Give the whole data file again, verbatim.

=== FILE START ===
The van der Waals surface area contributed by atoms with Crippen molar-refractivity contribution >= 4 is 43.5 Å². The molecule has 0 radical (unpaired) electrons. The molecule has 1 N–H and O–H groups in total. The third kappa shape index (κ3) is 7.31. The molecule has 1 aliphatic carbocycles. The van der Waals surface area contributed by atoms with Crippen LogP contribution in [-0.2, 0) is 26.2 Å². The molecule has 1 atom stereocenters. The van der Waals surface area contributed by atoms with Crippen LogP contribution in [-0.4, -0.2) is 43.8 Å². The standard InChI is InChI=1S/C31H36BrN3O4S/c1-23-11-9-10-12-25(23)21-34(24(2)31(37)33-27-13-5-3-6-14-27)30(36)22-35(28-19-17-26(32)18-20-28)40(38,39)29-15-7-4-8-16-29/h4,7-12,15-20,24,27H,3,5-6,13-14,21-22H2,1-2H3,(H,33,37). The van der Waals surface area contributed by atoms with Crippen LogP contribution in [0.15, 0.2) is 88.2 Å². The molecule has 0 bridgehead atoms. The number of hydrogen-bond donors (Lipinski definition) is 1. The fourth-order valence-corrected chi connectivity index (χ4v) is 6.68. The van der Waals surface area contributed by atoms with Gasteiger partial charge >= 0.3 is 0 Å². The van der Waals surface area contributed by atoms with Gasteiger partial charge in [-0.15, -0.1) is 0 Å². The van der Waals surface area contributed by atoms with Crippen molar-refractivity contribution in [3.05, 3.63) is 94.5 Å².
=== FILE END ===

The van der Waals surface area contributed by atoms with Crippen molar-refractivity contribution >= 4 is 43.5 Å². The molecule has 0 radical (unpaired) electrons. The molecule has 1 N–H and O–H groups in total. The third kappa shape index (κ3) is 7.31. The molecule has 1 aliphatic carbocycles. The van der Waals surface area contributed by atoms with Crippen LogP contribution in [-0.2, 0) is 26.2 Å². The molecule has 1 atom stereocenters. The van der Waals surface area contributed by atoms with Crippen LogP contribution in [-0.4, -0.2) is 43.8 Å². The standard InChI is InChI=1S/C31H36BrN3O4S/c1-23-11-9-10-12-25(23)21-34(24(2)31(37)33-27-13-5-3-6-14-27)30(36)22-35(28-19-17-26(32)18-20-28)40(38,39)29-15-7-4-8-16-29/h4,7-12,15-20,24,27H,3,5-6,13-14,21-22H2,1-2H3,(H,33,37). The van der Waals surface area contributed by atoms with Crippen LogP contribution in [0.15, 0.2) is 88.2 Å². The molecule has 0 bridgehead atoms. The number of hydrogen-bond donors (Lipinski definition) is 1. The fourth-order valence-corrected chi connectivity index (χ4v) is 6.68. The van der Waals surface area contributed by atoms with Gasteiger partial charge >= 0.3 is 0 Å². The van der Waals surface area contributed by atoms with Gasteiger partial charge in [-0.15, -0.1) is 0 Å². The van der Waals surface area contributed by atoms with Crippen molar-refractivity contribution in [3.05, 3.63) is 94.5 Å².